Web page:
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    What It's Like To Go To The Beach For The First Time After Top Surgery

    "I thought that having my scars would further mark me, but scars show the world that I survived and fought for my gender."

    “You know Riis Beach? It’s this queer beach by the Rockaways. You take the 2 train all the way to Flatbush and then you take a bus. It’s nude as well — it’s this queer, nude beach. I remember going two summers ago, and by this point I was using male pronouns, and I kind of wrestled with the idea of starting T. I thought maybe I could just be gender nonconforming. Maybe that would be enough. I remember being on the beach with no shade, sweating in my black binder. I was looking around at all these beautiful queer people; trans guys, trans women, fat femmes — all these people who were naked and so happy with themselves. I wanted to be that — I wanted to be that comfortable.

    "Leaving the beach, I was on the phone being like, ‘I need an appointment right now.’"

    Yaz Burrell is a 26-year-old art student and dog walker living in Brooklyn. After months of planning — and years of wanting and waiting — he scheduled his top surgery for the end of spring 2016, hoping to finally have his first truly carefree, topless summer. Reconstructive chest surgery can be cost-prohibitive or otherwise hard to attain for many transmasculine and gender-nonconforming people; others may not feel the surgery is necessary for them. But for many, like Yaz, top surgery can be life-changing — though it's hard to know exactly how your life will change until you're on the other side.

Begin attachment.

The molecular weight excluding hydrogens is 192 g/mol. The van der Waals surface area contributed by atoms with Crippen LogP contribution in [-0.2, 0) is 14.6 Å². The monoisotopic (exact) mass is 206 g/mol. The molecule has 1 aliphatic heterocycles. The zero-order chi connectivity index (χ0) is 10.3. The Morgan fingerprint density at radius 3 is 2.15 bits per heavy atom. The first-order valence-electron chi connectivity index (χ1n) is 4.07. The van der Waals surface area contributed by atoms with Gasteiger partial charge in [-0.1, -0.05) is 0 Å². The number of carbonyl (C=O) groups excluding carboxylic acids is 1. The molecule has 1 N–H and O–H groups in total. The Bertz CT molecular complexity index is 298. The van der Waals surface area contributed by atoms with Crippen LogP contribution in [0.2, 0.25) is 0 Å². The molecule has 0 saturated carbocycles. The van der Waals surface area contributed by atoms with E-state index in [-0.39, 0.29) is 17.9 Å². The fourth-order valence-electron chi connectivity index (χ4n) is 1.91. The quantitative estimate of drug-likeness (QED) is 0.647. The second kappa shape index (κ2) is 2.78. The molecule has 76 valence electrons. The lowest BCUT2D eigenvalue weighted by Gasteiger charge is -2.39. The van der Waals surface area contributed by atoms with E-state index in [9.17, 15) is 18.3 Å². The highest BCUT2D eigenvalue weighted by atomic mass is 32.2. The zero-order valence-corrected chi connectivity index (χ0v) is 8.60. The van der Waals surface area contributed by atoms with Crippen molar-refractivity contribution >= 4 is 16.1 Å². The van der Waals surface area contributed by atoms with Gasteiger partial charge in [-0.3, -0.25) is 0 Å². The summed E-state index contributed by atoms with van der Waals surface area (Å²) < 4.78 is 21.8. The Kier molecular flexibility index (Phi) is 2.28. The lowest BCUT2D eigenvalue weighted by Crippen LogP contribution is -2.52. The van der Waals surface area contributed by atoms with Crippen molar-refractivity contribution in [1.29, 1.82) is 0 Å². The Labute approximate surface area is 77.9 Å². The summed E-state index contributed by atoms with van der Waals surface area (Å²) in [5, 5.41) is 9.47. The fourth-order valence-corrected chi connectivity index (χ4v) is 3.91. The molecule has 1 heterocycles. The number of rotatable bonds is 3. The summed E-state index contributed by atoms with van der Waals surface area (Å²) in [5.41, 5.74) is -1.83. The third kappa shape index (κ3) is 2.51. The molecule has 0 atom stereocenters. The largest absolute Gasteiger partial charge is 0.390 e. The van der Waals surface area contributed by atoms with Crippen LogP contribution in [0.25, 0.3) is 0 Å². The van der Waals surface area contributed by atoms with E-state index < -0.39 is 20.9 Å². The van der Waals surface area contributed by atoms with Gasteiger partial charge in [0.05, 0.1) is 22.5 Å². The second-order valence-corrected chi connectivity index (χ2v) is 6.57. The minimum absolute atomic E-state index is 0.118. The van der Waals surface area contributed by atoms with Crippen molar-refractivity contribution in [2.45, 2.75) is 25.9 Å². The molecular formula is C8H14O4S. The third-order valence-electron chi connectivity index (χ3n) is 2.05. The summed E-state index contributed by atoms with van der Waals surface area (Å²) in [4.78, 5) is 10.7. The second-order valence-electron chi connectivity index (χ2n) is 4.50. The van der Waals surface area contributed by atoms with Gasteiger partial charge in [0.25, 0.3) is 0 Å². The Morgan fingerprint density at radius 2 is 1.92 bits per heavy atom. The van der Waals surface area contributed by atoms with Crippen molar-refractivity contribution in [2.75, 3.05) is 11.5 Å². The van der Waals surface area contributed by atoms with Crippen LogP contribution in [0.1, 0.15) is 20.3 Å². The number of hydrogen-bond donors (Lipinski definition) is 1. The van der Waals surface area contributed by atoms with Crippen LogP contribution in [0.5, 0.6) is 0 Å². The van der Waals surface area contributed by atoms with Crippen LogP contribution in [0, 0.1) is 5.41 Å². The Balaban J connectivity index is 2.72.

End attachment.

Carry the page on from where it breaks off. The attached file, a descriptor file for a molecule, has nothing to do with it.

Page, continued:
The following is the story of Yaz’s “first” summer, collected from various in-person and email interviews over several months.

    "Sometimes you’re just a floating head. You’re here and your body is over there. I think a lot of trans guys are really good at dissociating with their body. For me, I try not to think about it. I don't feel like I was born in the wrong body, I feel like my gender evolved. When I was 14 I came out to my mom — I came out as liking women. I immediately fell into this depression that lasted until I was 19 — chronically; a little bit suicidal, depressed. I felt like I had gotten something wrong. I knew I liked women, but it didn't feel like that explained the whole picture. I had a friend who totally read me. He was like, 'No, you're trans.' At the time, I didn't really want to accept it. Then I went to college and, although it was my most depressed time, I began to accept and embrace that identity.

    "I first started binding when I was 19 and I did the Boys Don’t Cry Ace bandage. It was terrible. I dropped out of school because of my depression and went to go live with my mom, just to rebuild myself. She — after seeing me bind and be super androgynous — she started sort of asking me, in her own way, if I was trans. That immediately freaked me out and I went back into the closet for another year. Well, in terms of just being gay. It felt safe. To be a black person who identified as a black gay woman and then a trans queer male? It was a step too far."